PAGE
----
Virtualanthropy: Towards an Open-Source Tool for the Visualization of 2D Anthropology Images Positioned In 3D
Received Date: September 01, 2020; Published Date: September 15, 2020
VirtualAnthroPy is a prototype application for creating files for 3D visualization of physical anthropology data. From topographic points and associated data contained in a spreadsheet, the objective is to allow archaeo-anthropologists to explore in 3D images mapped on plans. In addition to these positions, text and colorizations are also possible in order to provide additional information.
Human footprints and bones from the past are often the only and last elements available to the archaeo-anthropologist to reconstruct our common history [1,2]. Systematic 3D digitization of their entirety, in situ and/or in the laboratory , is complex, timeconsuming and tedious and with objectives that may raise questions . Either human bones, footprints [5,6] or hand- prints , their field surveys benefit at best from photogrammet- ric surveys [8,9] or, depending on the means and time allowed, at least one photo and/or a few topographic points . When 3D models of these elements are produced, the associated files are sometimes difficult to use easily without a powerful com- puter . On the basis of these first observations, we wanted to develop an application that could provide a global, simple and inexpensive answer in terms of time and hardware.
Presentation of the Software
The application is currently still at the prototype stage and is developed with the Python 3.7 programming language, recently used in archaeology for machine learning , or geospatial analysis . The output files are in ASCII format, written with the “os” library  which allows interaction with the operating system, or images, generated with the “opencv” library . 3D positioning calculations are relatively simple and, for the moment, only require the “numpy” library . The optional colorization of images requires the “colour” library in order to determine the hexadecimal color values following a gradient.
Interface and use
The overall objective of the VirtualAnthroPy application is the conversion of physical anthropology data, both quantitative and qualitative, contained in a spreadsheet pre-formatted for the needs of the software. In this first prototype, two data loading buttons are present (cf Figure 1 top) and correspond to the two topics discussed at the moment: footprints and skeletons. The idea being to homogenize and automate the import and export process, we will describe the common steps, by evoking the few differences in the input and output of the application.
The input file is in csv format. In the case of footprints, its structure is “name|x1|y1|z1|x2|y2|z2|image”. (x1, y1, z1) indicates the position of the heel, (x2, y2, z2) the position of the tiptoe and “image” the absolute path of the footprint image. Also developed as an extension of the Humanos software [16,17], the csv file concerning the skeletons is the one exported by this software through the “Export other data (CSV)” menu (cf Figure 1 bottom). It contains in particular the 3 positions of the skull, the pelvis and the feet, which are essential for our application.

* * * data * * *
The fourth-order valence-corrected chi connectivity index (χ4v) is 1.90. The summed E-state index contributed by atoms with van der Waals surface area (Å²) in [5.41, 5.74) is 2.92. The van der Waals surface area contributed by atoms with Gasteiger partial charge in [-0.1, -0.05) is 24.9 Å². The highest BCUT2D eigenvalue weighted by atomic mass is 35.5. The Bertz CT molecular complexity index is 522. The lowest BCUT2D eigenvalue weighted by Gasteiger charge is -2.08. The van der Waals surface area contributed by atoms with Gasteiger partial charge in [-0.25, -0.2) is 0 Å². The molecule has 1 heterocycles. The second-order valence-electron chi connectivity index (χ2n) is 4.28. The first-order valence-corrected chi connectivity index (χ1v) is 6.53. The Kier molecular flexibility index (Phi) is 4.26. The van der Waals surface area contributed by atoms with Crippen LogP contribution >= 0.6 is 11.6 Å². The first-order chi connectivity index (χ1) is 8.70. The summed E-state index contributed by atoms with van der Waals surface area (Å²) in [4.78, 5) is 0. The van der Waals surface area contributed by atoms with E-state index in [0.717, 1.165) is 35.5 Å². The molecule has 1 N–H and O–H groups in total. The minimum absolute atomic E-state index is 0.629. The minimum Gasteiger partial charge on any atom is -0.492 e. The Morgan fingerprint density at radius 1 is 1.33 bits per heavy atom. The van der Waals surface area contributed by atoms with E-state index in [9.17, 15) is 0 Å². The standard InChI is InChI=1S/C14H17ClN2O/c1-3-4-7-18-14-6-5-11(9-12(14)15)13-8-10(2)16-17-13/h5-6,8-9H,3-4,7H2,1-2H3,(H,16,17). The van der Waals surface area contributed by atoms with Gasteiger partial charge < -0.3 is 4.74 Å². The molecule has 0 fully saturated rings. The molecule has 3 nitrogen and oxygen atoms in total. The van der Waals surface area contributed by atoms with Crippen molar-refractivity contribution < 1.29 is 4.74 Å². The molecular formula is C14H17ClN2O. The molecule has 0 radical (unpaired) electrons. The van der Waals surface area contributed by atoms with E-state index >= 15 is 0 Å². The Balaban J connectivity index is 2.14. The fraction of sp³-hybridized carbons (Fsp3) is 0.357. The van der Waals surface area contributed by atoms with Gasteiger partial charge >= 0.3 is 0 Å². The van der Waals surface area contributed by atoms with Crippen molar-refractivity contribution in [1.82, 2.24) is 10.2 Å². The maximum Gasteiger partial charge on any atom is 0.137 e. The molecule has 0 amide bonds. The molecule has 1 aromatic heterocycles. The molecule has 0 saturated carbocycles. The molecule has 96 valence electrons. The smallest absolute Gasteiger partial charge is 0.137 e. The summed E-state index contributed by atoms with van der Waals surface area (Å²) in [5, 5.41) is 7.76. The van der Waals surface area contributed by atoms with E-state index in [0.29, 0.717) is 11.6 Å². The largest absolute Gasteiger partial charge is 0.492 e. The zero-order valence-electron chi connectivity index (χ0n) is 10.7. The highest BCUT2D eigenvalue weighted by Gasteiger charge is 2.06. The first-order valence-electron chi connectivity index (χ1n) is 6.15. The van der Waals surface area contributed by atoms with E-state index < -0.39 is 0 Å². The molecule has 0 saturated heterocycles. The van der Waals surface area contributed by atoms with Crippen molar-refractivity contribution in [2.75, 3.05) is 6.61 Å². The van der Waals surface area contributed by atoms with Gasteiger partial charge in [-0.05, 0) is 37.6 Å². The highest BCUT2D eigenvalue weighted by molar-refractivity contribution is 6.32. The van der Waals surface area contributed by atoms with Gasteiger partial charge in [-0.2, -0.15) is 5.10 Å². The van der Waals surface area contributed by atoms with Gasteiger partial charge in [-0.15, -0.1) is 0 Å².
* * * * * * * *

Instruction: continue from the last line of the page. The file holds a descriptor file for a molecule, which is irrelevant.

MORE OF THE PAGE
In order to be able to mark certain geometrical variations (width, length, pitch, roll and yaw angles ), the software creates copies of the source images, possibly colored according to a color gradient, going for the moment from yellow to red (cf Figure 2). For example, the differences in pitch angle are not easily readable on a global 3D view, and a variation in color makes it easy to highlight the elements that are the most inclined in relation to the others (cf Figure 3 top). Data relevant to each case are also written in the top right-hand corner directly on the texture. The copies of the images are reduced to the same maximum height in an optimization process. In the simple ex- ample of the Figure 2, five footprint images are included several times in the input csv file. The same texture can indeed be used several times in order to offer a real flexibility of use.
The application generates as output two other .obj and .mtl files, that contain the 3D positioning of the entities within an orthonormal frame, and their link with the above mentioned textures. In order to prove that everything went well, the software displays some statistics on the generated geometries. The obj file  is then opened by any 3D visualization and/or editing software.
Results and Prospects
Except for the creation of a correctly formatted csv, the software requires neither 3D modeling skills nor complex parameterization of the application. As an example with a basic pc (AMD A8- 9600 RADEON R7 3.10 GHz / 8GB RAM), processing a hundred footprints takes about ten seconds. The positioning of these 100 elements by an experienced 3D graphic designer would require paid software and plug-ins as well as a few hours of verification. On open-source GIS such as QGis, tedious drawings of 4-point polygons would also be necessary (Figure 3).
Currently in the application, the 3D positions of the skulls, pelvis, feet (for skeletons), heels and toes (for footprints) are fixedly located, at the centers of the upper and lower extremities of the planar elements. It would be interesting to implement an interface allowing the user to position these points himself on each image. The specificities of handprints have not been considered but should be quite similar to those of footprints. More generally, we want to offer tests of the application to various scientific communities concerned by the topic. Following scientific feedback, we will make modifications, post a GitHub version, and test virtual reality immersions.
Conflict of Interest
No conflict of interest.
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